The constant nodes represent the total number of input parameters. The sigmoid function is used as activation function because it is continuous and differentiable at every point. Also, the derivatives of this function can easily be estimated and have been used with success in many applications of neural networks.
Steps of the Algorithm
The main steps of the algorithm have as follows:
1. Initialize the following parameters:
1. The number of chromosomes S.
2. The maximum generations allowed K.
3. The crossover rate pc ϵ [0, 1].
4. The mutation rate pm ϵ [0, 1].
5. A positive number ε < 1, used for the termination rule.
6. A positive integer number G which determines the frequency of the application of the local search procedure.
7. A positive integer parameter M which provides the number of chromosomes that participate in the local search procedure.
8. Set iters = 0, as the current number of generation.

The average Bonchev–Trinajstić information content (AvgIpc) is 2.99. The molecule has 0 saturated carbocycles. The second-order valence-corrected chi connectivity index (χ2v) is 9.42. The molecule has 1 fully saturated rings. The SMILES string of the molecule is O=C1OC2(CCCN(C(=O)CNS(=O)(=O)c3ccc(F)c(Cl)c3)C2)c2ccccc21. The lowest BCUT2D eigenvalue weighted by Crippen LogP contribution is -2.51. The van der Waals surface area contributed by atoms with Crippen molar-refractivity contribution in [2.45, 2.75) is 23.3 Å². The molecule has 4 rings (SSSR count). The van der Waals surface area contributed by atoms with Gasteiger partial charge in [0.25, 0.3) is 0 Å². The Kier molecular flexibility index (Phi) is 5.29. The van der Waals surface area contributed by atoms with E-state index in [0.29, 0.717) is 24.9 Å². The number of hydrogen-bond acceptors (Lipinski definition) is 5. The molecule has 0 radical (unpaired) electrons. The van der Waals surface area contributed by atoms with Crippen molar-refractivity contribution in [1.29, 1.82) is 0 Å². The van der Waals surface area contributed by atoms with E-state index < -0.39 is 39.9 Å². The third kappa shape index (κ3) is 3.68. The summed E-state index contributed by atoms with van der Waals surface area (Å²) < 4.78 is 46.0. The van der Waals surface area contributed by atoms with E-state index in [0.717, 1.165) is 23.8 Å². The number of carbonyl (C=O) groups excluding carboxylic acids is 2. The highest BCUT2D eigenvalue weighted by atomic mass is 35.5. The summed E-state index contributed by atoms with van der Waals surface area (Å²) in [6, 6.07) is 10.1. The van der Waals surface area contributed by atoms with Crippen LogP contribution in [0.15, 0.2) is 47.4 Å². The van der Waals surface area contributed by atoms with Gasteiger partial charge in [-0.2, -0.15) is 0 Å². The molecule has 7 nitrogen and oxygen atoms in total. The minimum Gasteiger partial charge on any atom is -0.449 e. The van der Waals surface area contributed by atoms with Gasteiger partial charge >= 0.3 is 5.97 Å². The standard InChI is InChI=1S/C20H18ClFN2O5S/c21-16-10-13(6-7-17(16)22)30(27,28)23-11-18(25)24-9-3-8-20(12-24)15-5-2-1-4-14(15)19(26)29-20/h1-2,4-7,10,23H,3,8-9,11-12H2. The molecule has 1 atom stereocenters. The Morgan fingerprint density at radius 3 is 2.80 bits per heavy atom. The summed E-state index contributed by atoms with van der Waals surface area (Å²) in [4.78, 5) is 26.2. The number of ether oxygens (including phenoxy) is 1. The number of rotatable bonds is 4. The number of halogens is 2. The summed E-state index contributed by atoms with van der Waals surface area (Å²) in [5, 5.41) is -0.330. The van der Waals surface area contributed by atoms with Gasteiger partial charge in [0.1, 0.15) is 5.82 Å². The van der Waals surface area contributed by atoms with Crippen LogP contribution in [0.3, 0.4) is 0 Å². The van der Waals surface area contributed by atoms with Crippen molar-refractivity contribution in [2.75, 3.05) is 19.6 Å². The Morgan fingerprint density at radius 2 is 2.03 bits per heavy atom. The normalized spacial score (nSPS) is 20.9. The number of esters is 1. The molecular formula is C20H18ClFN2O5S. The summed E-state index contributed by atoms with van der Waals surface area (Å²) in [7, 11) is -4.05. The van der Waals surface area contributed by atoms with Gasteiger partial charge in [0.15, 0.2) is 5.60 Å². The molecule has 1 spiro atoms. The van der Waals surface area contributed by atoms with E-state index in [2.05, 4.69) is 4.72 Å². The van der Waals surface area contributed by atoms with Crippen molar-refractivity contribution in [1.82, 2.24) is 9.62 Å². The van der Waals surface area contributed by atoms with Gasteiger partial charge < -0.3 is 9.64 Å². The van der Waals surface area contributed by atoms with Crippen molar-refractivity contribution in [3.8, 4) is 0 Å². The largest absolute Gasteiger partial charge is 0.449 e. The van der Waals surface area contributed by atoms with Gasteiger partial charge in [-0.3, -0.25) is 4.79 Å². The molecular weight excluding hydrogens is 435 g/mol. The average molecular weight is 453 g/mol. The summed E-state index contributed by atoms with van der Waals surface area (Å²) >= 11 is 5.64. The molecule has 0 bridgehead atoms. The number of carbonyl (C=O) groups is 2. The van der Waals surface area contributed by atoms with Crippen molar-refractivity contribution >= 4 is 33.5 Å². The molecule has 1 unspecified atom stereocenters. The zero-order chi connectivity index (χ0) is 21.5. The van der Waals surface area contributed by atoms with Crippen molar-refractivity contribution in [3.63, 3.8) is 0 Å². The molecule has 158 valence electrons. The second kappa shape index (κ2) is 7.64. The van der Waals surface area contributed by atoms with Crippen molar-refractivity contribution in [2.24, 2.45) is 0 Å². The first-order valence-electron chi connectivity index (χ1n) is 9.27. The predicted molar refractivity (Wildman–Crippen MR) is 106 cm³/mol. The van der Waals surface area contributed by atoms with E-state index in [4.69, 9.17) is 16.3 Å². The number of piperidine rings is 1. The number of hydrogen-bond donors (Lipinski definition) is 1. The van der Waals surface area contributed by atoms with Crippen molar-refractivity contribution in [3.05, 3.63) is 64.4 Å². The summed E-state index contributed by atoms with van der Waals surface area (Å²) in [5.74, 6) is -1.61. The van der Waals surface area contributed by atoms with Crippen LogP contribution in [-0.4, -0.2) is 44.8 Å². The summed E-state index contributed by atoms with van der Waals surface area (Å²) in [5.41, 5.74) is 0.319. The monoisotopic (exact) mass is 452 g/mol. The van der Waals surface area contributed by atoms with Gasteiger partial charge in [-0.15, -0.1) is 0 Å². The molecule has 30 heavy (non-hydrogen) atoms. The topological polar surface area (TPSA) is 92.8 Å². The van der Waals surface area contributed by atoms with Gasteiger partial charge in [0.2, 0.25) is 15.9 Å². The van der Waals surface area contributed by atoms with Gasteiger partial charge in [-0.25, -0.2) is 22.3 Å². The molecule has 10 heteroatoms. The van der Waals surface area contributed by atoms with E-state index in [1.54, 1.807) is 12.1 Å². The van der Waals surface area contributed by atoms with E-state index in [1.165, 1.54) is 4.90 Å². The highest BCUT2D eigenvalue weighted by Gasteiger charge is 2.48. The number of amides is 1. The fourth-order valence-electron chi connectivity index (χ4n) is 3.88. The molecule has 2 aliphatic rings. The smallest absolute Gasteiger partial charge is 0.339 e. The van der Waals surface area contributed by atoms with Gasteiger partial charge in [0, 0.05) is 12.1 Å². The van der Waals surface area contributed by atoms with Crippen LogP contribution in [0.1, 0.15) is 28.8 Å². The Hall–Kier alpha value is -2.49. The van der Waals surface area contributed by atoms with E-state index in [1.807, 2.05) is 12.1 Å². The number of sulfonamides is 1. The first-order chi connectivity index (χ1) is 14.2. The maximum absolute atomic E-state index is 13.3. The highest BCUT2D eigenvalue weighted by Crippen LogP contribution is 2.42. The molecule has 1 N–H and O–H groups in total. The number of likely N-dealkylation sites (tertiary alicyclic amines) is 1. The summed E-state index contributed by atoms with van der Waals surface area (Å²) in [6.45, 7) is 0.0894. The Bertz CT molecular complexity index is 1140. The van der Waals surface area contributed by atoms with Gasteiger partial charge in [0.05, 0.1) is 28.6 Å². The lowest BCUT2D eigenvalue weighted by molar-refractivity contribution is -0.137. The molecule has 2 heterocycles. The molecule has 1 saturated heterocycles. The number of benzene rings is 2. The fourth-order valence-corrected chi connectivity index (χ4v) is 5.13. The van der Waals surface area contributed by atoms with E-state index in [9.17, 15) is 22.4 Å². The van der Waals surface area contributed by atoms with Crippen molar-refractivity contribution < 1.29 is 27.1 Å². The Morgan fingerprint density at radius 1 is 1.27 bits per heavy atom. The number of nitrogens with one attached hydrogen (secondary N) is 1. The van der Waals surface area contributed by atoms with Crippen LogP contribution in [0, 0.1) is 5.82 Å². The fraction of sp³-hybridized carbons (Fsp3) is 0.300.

2. Initialize the S chromosomes. Each chromosome is mapped to a neural network as noted in the subsection of Grammatical Evolution.
3. Calculate the fitness for every chromosome, using Equation 1 and
4. Applied the genetic operations of selection and mutation to the population.
1. Selection procedure: The chromosomes are sorted in descending order according to their fitness value. The first (1 − ps)∗S chromosomes are transferred to the next generation. The rest of the chromosomes are substituted by offsprings created through crossover procedure: For every offspring, two chromosomes (parents) are selected from the old population using tournament selection. The procedure of tournament selection is as follows: A set of N > 1 randomly selected chromosomes is produced, the chromosome with the best fitness value in this set is selected, and the others are discarded. Each offspring is created by the parents using the one-point crossover. During one point crossover, the parent chromosomes are cut at a randomly selected point, and their right-hand side sub-chromosomes are exchanged as shown in Figure 2.